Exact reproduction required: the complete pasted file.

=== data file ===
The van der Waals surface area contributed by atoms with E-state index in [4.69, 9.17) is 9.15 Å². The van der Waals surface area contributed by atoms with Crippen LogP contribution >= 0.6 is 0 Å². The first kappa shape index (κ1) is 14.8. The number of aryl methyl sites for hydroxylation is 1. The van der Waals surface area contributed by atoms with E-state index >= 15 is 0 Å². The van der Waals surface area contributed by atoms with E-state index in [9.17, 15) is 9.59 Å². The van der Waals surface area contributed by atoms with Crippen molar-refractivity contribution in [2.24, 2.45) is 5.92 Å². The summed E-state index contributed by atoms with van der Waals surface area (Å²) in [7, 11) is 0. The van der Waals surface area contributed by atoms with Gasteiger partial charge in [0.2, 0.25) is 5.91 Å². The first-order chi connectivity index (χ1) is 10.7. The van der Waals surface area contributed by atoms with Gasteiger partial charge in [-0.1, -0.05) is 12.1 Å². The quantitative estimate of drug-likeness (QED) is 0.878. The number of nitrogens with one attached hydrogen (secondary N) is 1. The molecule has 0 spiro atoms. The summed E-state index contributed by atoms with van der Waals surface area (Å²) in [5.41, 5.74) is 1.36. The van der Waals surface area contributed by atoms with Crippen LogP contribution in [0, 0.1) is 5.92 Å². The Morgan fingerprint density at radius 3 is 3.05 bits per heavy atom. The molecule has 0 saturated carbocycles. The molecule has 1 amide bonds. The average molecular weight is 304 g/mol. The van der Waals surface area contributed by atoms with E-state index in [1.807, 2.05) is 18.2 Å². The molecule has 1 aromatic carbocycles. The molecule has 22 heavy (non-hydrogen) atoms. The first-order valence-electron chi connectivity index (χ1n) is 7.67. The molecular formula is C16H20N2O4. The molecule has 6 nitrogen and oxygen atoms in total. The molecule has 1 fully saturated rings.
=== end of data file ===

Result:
The van der Waals surface area contributed by atoms with E-state index in [4.69, 9.17) is 9.15 Å². The van der Waals surface area contributed by atoms with Crippen LogP contribution >= 0.6 is 0 Å². The first kappa shape index (κ1) is 14.8. The number of aryl methyl sites for hydroxylation is 1. The van der Waals surface area contributed by atoms with E-state index >= 15 is 0 Å². The van der Waals surface area contributed by atoms with E-state index in [9.17, 15) is 9.59 Å². The van der Waals surface area contributed by atoms with Crippen molar-refractivity contribution in [2.24, 2.45) is 5.92 Å². The summed E-state index contributed by atoms with van der Waals surface area (Å²) in [7, 11) is 0. The van der Waals surface area contributed by atoms with Gasteiger partial charge in [0.2, 0.25) is 5.91 Å². The first-order chi connectivity index (χ1) is 10.7. The van der Waals surface area contributed by atoms with Gasteiger partial charge in [-0.1, -0.05) is 12.1 Å². The quantitative estimate of drug-likeness (QED) is 0.878. The number of nitrogens with one attached hydrogen (secondary N) is 1. The molecule has 0 spiro atoms. The summed E-state index contributed by atoms with van der Waals surface area (Å²) in [5.41, 5.74) is 1.36. The van der Waals surface area contributed by atoms with Crippen LogP contribution in [0, 0.1) is 5.92 Å². The Morgan fingerprint density at radius 3 is 3.05 bits per heavy atom. The molecule has 0 saturated carbocycles. The molecule has 1 amide bonds. The average molecular weight is 304 g/mol. The van der Waals surface area contributed by atoms with E-state index in [1.807, 2.05) is 18.2 Å². The molecule has 1 aromatic carbocycles. The molecule has 22 heavy (non-hydrogen) atoms. The first-order valence-electron chi connectivity index (χ1n) is 7.67. The molecular formula is C16H20N2O4. The molecule has 6 nitrogen and oxygen atoms in total. The molecule has 1 fully saturated rings.